There is a volcano in Taal Lake so if you have time and want to further discover Tagaytay City, you can take a tour of the volcano by boat (“banka”). Unfortunately, we had to go back to Manila to see more family so we didn’t get a chance to, but we did stop by Mahogany Market to pick up fresh tropical fruits on our way home. You’ll have to let me know about the tour if you get to go!

Fort Santiago Fortress, Old Manila


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You can’t go to the Philippines without exploring Old Manila, especially if it’s your first time. Through the various walking or horse-drawn carriage tours offered, you can learn the history of the Philippines while seeing some of the original buildings (like the Fort Santiago Fortress) that were built by other countries that invaded the island a long time ago. You will also get an answer as to why the Filipino culture is a mishmosh of everyone else’s traditions, which is particularly heavy on the Spanish, American, Japanese, Arabic, and Indonesian influence.

After the tour, be sure to grab lunch at Barbara’s Heritage Restaurant if you want authentic Filipino cuisine, buffet style! And if you’re lucky, you’ll be serenaded (“harana”) by a local band who will sing you traditional Filipino songs.

El Nido, Palawan Island


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The Philippines is best known for its beaches rich in biodiversity. It is made up of over 7,500 islands, but only about one-third of it is inhabited which makes for a great place for adventures on a boat. But just like with anywhere else in the world, be sure to leave it better than you found it! There is nothing that makes a beautiful scenery so ugly than people’s trash. Unfortunately, it’s one of the first things you’ll notice when you are in the Philippines.

Anyways.. if your time only allows for one island visit, make sure it’s El Nido, Palawan. Ever see those photos and videos of the Philippines featured in travel magazines and shows that make you think of heaven on earth? It is most likely shot in El Nido. Known for its white-sand beaches, colorful coral reefs, and as the gateway to the Bacuit archipelago, a group of islands with steep karst cliffs, El Nido is truly a mermaid’s paradise.

There, you can do an all-day boat tour (which includes lunch and gear) where they take you to various secluded islands to do various activities like snorkeling, paddling, kayaking, exploring caves, and hanging out on the beach. We loved it so much, we did it twice in a row. It was the highlight of our trip!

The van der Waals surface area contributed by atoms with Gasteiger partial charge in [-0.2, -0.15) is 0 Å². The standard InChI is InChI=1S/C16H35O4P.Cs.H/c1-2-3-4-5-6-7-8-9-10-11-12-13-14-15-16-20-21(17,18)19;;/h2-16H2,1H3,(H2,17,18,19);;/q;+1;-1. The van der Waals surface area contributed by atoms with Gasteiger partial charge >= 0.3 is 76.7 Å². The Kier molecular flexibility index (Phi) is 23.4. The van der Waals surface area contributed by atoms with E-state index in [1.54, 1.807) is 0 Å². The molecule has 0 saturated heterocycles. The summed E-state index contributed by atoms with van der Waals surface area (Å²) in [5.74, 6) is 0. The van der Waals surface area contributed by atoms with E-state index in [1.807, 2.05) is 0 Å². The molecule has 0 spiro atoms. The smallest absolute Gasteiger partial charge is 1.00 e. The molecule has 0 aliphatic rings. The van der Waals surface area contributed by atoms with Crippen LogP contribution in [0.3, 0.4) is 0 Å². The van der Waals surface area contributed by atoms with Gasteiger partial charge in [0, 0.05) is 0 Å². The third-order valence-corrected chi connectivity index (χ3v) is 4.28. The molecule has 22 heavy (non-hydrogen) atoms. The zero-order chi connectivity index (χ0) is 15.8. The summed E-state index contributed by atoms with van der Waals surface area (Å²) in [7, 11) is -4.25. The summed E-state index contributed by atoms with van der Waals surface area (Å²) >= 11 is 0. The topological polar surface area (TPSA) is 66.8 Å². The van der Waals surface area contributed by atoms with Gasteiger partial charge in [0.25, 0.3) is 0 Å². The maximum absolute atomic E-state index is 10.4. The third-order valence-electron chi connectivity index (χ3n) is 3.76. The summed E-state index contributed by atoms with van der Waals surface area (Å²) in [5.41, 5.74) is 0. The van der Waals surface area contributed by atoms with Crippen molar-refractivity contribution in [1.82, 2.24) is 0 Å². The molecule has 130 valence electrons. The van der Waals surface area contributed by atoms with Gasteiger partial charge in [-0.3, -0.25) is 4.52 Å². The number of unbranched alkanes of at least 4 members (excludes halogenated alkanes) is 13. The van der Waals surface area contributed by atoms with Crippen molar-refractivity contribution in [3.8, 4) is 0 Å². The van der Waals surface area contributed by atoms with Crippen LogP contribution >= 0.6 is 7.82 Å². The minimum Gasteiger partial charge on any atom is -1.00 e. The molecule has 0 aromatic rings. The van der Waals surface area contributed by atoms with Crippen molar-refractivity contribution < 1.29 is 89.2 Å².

Patar Beach, Bolinao


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After spending a couple days in El Nido, we flew back to Manila and took a 5.5 hour bus ride up to Bolinao, Pangasinan where my mom grew up. We caught up with more family members, visited land that my relatives owned, had delicious homemade grub of mostly seafood and local vegetables, and explored the town by car, driving our way through miles of dirt roads that led us to Patar Beach.

Situated on the western coast along the South China Sea, Patar Beach is a public beach and popular weekend getaway for many Manila urbanites. We were smart to come on a weekday during low season so we had the beach to ourselves. We were still exhausted from our time in El Nido so it was nice to just hang out with family. There are little huts made of palm trees which made for a nice shaded setup for a picnic on the beach.

Hundred Islands National Park, Bolinao


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Once we regained our energy, we signed up for another island hopping tour, this time in Hundred Islands National Park, the first national park of Pangasinan made up of 123-124 islands (depending on the tide) scattered all over the Lingayen Gulf. Similar to our tours in El Nido although not for the whole day, we had our own private boat that took us to various islands where we explored and took up various water activities.